RFID in retail has demonstrated major business benefits in the way of streamlining the supply chain - reduced costs and enhancing the customer experience - which result in increased and recurring sales. All of the above are good for a thriving business, which is why Macy’s and Bloomingdale’s have recently taken a stronger stance on their RFID deployment plans.
Recently, it was reported that Macy’s is embarking on a widespread adoption of RFID and will be one of the first retailers to implement RFID on a broad scale. Next year, the company plans to be using RFID in all U.S. stores to track items that are regularly stocked and automatically resupplied as they are sold to customers. These “replenishment goods,” which include men's furnishings, intimate apparel, men's pants, denim, and women's shoes, make up about 30 percent of its sales. According to Tom Cole, Macy’ chief administrative officer, the goal of the project is to help them ensure they have the right product, in the right place, and at the right time for their shoppers.
From the Supply Chain to the Fitting Room
RFID is improving the retail experience outside of supply chain enhancements as well. Recently, ThingMagic UHF RFID readers were featured in a Musical Fitting Room video to show the powerful combination of music, fashion and RFID. The idea is to appeal to the individual shopper by playing music that resonates with him or her, and then sending that person an SMS with the name of the song and a link to download it for free on StarHub.com.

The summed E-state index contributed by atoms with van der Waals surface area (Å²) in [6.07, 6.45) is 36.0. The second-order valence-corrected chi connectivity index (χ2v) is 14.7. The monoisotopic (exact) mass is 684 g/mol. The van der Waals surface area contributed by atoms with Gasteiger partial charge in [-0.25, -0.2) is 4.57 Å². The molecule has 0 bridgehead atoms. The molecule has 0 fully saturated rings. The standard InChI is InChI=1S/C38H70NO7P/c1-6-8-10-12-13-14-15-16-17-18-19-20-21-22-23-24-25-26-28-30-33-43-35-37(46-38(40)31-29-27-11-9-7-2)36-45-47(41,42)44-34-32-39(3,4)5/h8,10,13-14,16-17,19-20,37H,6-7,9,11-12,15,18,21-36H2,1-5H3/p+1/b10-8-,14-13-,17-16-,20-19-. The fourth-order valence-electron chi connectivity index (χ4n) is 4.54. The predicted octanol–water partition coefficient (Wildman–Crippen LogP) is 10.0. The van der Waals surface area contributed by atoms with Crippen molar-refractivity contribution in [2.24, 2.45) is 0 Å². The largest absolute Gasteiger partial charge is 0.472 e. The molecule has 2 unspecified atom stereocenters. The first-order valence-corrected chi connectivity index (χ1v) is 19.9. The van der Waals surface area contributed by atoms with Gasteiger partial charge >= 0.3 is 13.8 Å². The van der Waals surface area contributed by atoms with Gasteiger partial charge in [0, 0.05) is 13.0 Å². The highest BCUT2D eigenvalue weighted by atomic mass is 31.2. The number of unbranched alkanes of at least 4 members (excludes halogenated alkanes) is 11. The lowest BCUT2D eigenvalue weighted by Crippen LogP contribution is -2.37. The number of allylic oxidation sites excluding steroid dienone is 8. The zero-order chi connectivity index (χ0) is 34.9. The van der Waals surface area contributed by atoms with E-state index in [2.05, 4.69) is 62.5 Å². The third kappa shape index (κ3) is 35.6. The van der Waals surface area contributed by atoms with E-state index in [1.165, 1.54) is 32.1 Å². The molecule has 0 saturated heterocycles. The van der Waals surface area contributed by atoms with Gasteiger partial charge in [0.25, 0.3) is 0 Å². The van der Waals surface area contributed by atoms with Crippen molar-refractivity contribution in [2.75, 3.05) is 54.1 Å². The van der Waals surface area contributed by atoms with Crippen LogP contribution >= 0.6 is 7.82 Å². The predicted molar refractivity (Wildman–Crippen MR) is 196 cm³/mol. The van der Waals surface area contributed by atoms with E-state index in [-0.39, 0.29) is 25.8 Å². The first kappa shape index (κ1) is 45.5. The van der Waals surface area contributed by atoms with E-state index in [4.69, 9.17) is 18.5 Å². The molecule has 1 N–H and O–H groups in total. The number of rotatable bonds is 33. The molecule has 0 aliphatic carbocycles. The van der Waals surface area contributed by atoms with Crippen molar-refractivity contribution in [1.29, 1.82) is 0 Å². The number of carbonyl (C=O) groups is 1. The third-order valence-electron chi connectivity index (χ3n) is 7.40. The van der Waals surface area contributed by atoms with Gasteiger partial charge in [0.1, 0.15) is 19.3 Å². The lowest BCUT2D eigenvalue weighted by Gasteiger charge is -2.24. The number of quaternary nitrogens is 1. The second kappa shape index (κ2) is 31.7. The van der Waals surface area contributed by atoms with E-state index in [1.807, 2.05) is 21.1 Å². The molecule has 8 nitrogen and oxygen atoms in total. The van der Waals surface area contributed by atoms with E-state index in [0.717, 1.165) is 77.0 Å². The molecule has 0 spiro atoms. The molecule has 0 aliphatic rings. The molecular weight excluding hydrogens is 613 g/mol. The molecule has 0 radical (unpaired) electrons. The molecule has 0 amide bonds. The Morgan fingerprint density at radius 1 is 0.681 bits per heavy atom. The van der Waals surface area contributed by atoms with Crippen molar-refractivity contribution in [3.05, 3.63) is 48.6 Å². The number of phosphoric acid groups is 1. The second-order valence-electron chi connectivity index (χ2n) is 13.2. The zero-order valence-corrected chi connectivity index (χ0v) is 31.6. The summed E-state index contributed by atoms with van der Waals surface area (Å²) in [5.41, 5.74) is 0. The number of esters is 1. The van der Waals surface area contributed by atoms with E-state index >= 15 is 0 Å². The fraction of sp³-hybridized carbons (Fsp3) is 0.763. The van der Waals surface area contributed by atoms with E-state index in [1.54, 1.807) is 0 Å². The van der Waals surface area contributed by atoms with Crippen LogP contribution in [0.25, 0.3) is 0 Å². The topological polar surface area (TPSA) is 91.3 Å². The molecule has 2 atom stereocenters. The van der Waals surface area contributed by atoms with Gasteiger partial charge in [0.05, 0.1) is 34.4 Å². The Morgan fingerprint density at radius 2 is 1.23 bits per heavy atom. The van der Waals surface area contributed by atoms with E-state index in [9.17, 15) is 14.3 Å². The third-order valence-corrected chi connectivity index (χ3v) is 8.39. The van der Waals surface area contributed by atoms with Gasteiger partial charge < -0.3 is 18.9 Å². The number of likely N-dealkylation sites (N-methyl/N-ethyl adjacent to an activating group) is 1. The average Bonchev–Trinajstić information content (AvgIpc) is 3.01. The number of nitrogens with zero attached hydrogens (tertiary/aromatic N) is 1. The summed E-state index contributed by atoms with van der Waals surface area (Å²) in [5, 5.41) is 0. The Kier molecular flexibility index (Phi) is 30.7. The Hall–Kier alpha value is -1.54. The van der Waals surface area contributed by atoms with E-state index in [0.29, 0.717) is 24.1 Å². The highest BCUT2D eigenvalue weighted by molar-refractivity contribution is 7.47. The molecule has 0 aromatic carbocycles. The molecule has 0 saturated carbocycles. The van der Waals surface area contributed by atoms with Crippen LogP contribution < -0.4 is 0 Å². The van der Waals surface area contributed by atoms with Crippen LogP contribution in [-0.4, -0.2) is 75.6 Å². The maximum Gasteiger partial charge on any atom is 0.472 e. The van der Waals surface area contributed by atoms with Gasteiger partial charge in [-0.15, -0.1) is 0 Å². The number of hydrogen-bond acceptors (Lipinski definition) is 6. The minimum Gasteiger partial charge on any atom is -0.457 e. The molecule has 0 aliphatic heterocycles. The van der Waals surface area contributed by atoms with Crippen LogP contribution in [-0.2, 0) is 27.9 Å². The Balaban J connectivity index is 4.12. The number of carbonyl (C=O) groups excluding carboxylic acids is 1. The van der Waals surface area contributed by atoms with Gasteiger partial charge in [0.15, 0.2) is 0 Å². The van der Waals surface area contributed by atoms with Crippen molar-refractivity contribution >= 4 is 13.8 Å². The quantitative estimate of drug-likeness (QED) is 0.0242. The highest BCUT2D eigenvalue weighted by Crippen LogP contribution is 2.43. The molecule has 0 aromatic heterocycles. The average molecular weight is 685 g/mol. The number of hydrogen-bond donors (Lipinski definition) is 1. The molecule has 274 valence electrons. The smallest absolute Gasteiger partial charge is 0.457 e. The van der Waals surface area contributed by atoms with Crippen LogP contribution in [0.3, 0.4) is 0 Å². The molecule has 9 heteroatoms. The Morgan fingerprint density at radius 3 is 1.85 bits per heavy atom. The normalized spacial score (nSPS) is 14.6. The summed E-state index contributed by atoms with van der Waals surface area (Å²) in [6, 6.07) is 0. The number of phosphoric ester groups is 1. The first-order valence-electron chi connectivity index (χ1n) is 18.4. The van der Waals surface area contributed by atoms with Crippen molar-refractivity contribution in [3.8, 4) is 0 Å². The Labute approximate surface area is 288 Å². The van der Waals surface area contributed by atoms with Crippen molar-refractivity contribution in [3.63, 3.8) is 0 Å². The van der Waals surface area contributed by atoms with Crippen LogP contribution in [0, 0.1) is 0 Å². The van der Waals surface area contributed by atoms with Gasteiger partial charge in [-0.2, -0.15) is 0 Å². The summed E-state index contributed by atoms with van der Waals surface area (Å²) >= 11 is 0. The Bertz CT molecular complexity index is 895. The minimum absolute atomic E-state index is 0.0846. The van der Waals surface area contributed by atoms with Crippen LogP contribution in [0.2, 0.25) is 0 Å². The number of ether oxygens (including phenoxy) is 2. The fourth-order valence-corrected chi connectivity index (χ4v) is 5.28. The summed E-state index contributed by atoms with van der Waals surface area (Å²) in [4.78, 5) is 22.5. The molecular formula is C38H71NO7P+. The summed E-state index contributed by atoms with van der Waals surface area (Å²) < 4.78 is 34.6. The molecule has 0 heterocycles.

To make this work, the clothing items have RFID tags applied to them that, when brought into the dressing room, are read by the RFID reader which triggers a song that matches the ‘mood’ of the clothes. The project covers 16 genres and more than 10,000 songs to encompass all ages and types of shoppers.
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